The opening chapter in an epic fantasy masterpiece...
Archaeologist and anthropologist Steven Erikson's debut fantasy novel, Gardens of the Moon, was shortlisted for the World Fantasy Award and introduced fantasy readers to his epic 'The Malazan Book of the Fallen' sequence, which has been hailed 'a masterwork of the imagination'. This River Awakens was hist first novel, and originally published under the name Steve Lundin. Having lived in Cornwall for a number of years, Steve will be returning to Canada in late summer 2012. To find out more, visit www.malazanempire.com and www.stevenerikson.com
The embattled Malazan Empire struggles to hold on to its lands and increase its holdings as the greedy Empress Laseen pushes her Legions to the limits of their endurance. As Sergeant Whiskeyjack and his elite Bridgeburners, along with the combat sorceress Tattersailm, turn toward yet another battle, darker forces gather that promise to involve the gods themselves in the affairs of men and women. First published in England, Erikson's saga of war and empire delivers first-rate military fantasy reminiscent of Glen Cook's "Black Company" novels. Intriguing world-building and well-rounded characters make this a good choice for most fantasy collections. Copyright 2004 Reed Business Information.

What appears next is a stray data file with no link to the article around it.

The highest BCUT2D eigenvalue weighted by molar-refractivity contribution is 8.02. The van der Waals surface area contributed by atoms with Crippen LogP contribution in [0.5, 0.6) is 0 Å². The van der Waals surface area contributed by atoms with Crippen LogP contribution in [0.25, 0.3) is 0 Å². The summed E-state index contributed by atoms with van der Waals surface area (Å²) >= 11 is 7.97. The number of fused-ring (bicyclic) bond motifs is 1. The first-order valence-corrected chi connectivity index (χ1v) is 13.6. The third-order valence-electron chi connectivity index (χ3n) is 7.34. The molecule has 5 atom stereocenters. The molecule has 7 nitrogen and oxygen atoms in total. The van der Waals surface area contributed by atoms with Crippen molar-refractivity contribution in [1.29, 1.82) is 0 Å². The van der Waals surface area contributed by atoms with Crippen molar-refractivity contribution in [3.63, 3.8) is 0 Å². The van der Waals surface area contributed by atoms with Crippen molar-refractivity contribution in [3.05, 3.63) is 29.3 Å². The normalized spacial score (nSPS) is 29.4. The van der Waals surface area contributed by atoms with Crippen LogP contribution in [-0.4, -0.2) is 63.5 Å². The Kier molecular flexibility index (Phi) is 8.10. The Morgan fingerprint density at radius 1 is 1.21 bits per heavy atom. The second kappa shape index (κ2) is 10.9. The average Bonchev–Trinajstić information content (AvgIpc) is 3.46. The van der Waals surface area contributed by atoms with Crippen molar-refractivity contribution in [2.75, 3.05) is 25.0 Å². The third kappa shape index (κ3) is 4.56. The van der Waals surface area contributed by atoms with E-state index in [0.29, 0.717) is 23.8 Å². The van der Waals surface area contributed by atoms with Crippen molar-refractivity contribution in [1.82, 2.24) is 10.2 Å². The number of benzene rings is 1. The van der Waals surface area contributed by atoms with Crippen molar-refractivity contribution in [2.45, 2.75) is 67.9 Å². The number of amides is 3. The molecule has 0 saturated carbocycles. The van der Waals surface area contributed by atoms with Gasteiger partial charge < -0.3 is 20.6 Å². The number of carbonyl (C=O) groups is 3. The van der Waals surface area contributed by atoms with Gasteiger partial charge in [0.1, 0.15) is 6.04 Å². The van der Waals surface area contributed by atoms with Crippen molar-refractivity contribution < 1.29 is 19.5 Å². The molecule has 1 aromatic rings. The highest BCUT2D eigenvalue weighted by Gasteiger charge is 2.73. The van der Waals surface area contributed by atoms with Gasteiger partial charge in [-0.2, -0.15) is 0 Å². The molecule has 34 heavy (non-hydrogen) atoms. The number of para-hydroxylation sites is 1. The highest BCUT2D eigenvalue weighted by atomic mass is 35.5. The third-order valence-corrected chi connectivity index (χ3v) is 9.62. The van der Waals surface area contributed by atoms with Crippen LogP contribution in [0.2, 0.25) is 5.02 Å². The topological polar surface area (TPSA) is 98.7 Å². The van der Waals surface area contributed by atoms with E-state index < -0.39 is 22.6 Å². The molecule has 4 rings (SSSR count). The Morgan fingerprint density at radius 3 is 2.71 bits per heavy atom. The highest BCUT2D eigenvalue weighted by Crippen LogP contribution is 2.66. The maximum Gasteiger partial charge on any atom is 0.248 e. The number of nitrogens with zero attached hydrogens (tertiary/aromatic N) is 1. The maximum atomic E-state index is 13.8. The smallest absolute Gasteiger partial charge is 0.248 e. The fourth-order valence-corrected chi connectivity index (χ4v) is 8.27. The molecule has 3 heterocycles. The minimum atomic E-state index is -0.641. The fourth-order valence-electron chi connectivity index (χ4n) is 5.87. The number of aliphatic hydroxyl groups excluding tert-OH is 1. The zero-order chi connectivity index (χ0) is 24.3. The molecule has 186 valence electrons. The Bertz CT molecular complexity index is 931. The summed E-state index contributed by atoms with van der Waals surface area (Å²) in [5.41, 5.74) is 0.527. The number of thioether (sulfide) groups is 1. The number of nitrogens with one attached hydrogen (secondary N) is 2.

Erikson is an extrodinary writer...treat yourself to Gardens of
the Moon -- STEPHEN R. DONALDSON
An astounding debut...has the potential to become a defining work * SF SITE *
Complex, challenging...Erikson's strengths are his grown-up characters and his ability to create a world every bit as intricate and messy as our own -- J.V. JONES
There's nothing safe about fantasy like this: intriguing, complex, thought provoking, exceedingly well-written, and, for the intelligent reader, exhilaratingly satisfying -- PAULA GURAN * CINEMAFANTASTIQUE *
In this sprawling fantasy epic of the Malazan empire at war with its enemies and itself, the first of a projected 10-volume series, Canadian newcomer Erikson offers many larger-than-life scenes and ideas, but his characters seem to shrink to fit the story. Perhaps they need to stay small enough for the reader to keep them all in mind. Jumping often between plot lines, the novel follows Ganoes Stabro Paran from his boyhood dreaming of soldiers to his escape from imperial service. Paran travels on journeys of body and soul, going from innocent to hardened rebel against gods and empire without losing his moral core. Other characters may go further, to death and back even, but none is as sharply portrayed. The book features a plethora of princes and paupers, powers and principalities, with much inventive detail to dazzle and impart a patina of mystery and ages past. The fast-moving plot, with sieges, duels (of sword and of spell), rebellions, intrigue and revenge, unearthed monsters and earth-striding gods, doesn't leave much room for real depth. Heroes win, villains lose, fairness reigns, tragedy is averted. Erikson may aspire to China Mi?ville heights, but he settles comfortably in George R.R. Martin country. Agent, Howard Morhaim. (June 16) FYI: The first four volumes have already been published in the U.K. Copyright 2004 Reed Business Information.